Could feeding cows seaweed drastically cut methane emissions?

ITV News Social Affairs Correspondent Stacey Foster delivers a special report on new efforts to tackle the planet's number one source of agricultural greenhouse gases

As world leaders prepare to meet for COP28 in Dubai – a special On Assignment asks whether scientific innovation can offer some hope in the fight against man-made climate change.   

I travelled to Sweden where a start-up claims they can reduce the methane emissions of cattle by up to 90% by simply adding seaweed to their diet. 

We started our trip on the Island of Gotland at Ejmunds Farm which has been in Märtha Norman’s family for six generations. It was the day after some of the cattle had gone to slaughter and so overnight, hundreds of new bulls had been transported into the cow shed where they will live for the next year before they’re large enough to sell for beef. 

It was at this farm, in the the summer, that 10 bulls took part in a trial to explore the effects of seaweed on methane emissions, breathed out by the livestock. The powdered seaweed, which has a strong smell and is granulated in form, is mixed into the normal feed of the cattle.

The seaweed was mixed into their food. Credit: On Assignment

The cows were fed the diet for three months before being slaughtered and sent to supermarkets packaged as “LOME” the brand name used for this new low-methane beef. 

When we went to the farm the trial was over but the results were astounding. The cows breathed out up to 90% less methane. 

Märtha Norman, Ejmunds Farm said: “We gave it to 10 bulls each day. It has a quite strong smell, but it doesn't taste anything really. And you would just sprinkle that in with the normal feed. It would be mixing for around 15 minutes maybe. And then you wouldn't see it when you mix it into the food."

Märtha talks to me about the challenges of farming because of climate change. Farmers here are always first to feel the effects with the unpredictable weather cycles that impact the food chain but they also feel an immense pressure to innovate to stay in business. 

Märtha is quite clear that feeding her entire herd with seaweed would add minimal extra work. It would be a case of mixing the powder with the grass and wonky vegetables they already prepare for the cattle.

But what she is concerned about is the cost of the seaweed and the extra paperwork involved in accrediting this climate-friendly product and getting it to market. 

I wanted to find out more about the process of producing the seaweed, so we went to Stockholm, to the Volta Greentech lab where the seaweed is being cultivated. There were several bottles of the algae at different stages of growth.

People were interested in the idea but questioned how much it would cost. Credit: On Assignment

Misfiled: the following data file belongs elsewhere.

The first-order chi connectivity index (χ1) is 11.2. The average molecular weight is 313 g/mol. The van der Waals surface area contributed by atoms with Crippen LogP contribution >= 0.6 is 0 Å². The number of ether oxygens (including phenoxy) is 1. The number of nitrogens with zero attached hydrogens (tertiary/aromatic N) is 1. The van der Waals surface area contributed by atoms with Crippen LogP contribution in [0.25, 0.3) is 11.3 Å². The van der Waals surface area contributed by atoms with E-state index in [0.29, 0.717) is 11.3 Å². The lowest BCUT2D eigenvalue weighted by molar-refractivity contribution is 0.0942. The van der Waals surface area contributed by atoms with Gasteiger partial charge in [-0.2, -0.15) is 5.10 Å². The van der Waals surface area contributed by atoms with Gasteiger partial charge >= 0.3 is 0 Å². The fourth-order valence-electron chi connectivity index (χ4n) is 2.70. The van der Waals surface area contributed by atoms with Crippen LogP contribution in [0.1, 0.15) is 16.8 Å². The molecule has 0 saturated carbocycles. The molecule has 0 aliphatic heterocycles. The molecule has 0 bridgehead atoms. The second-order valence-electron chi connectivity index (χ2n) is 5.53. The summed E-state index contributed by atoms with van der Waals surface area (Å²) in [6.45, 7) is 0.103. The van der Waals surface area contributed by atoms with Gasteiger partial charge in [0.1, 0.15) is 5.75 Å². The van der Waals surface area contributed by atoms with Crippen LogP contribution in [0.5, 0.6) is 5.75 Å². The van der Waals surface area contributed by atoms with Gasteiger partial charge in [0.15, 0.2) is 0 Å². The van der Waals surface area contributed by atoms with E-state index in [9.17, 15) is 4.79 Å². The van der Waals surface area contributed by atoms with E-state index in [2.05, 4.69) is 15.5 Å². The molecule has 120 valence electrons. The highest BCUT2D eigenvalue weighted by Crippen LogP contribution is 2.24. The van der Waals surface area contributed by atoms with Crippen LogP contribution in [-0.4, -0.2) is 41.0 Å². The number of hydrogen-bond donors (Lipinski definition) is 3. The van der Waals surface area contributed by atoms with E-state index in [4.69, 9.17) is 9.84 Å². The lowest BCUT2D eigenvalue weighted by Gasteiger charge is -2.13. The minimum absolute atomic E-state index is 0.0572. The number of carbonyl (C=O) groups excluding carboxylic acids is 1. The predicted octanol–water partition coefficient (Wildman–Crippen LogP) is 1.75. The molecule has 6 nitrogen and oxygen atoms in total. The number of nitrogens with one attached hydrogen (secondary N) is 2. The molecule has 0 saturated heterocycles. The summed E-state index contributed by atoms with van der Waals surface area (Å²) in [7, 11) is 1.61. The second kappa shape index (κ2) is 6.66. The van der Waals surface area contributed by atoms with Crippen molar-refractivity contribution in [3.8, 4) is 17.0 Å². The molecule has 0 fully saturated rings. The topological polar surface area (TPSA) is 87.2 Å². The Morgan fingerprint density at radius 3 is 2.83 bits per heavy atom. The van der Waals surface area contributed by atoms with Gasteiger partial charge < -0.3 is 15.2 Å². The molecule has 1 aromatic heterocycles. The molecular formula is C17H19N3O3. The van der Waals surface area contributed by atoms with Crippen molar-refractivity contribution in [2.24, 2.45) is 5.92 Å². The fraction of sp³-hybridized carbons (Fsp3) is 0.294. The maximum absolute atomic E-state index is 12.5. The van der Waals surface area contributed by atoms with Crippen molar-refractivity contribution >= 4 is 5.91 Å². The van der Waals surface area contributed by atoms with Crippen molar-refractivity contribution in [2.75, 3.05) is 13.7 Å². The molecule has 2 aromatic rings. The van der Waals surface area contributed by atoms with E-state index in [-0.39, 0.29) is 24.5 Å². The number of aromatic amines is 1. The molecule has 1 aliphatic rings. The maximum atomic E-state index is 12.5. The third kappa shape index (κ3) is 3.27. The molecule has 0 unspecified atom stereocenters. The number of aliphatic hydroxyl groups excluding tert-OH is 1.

Ioannis Dogaris, the lead researcher on this project, told me that they needed to upscale production in order to be able to feed the world’s cows, but the small scale trials have been successful. 

Mr Dogaris said: "We have managed to see up to 90% in some cases of reduction in, in methane from cows, beef cows for example. So that gives us a lot of potential to go forward in this process."

The “low methane” meat was prepared in a separate area of the Protos meat production facility. I met Ola Thomsson, the Purchasing Manager, who told me the success of low methane beef would hinge on consumer habits. 

She said: "In the end, it always comes down to who's going to pay for it. And, it has to be a huge impact on the market to get the consumers to actually also then pay for it. Because as it is now, it costs a little bit more to produce."

While on Gotland Island we visited a restaurant where the most popular item on the menu was beef steak.

Test results showed there had been a dramatic drop in methane. Credit: On Assignment

Unsurprisingly those we asked said they’d be interested in trying the more environmentally friendly alternative but were interested to know how much more expensive it would be and whether it would taste any different. 

Anna Sorby, a climate officer who advises the Swedish Government, spoke to us about the trial. She was sceptical about the size of the initial study. 

"I definitely see a potential there. And I think it could be expanded but it's also important to keep in mind that it's not gonna solve the climate crisis.

"It's just one small part of the puzzle. We have about 90% of the global emissions that we have to address in other ways.”

I was interested to hear that Anna believes it is far easier to change what the cows eat than to expect humans to change their own diets. 

The vets who reviewed the bulls after the trial said there were no known adverse effects on the animals that took part in the study after eating a seaweed diet for three months. 

The Swedish Government has invested a further one million euros to extend the trial and the Volta Greentech lab are expected to launch a trial using cattle in the UK in 2024, but the major setback, at the moment, is upscaling the production of the seaweed in order to fulfil the feeding requirements of animals across the world. 

Watch Stacey Foster On Assignment on Tue 28th November at 11:05pm on ITV1 or stream on ITVX

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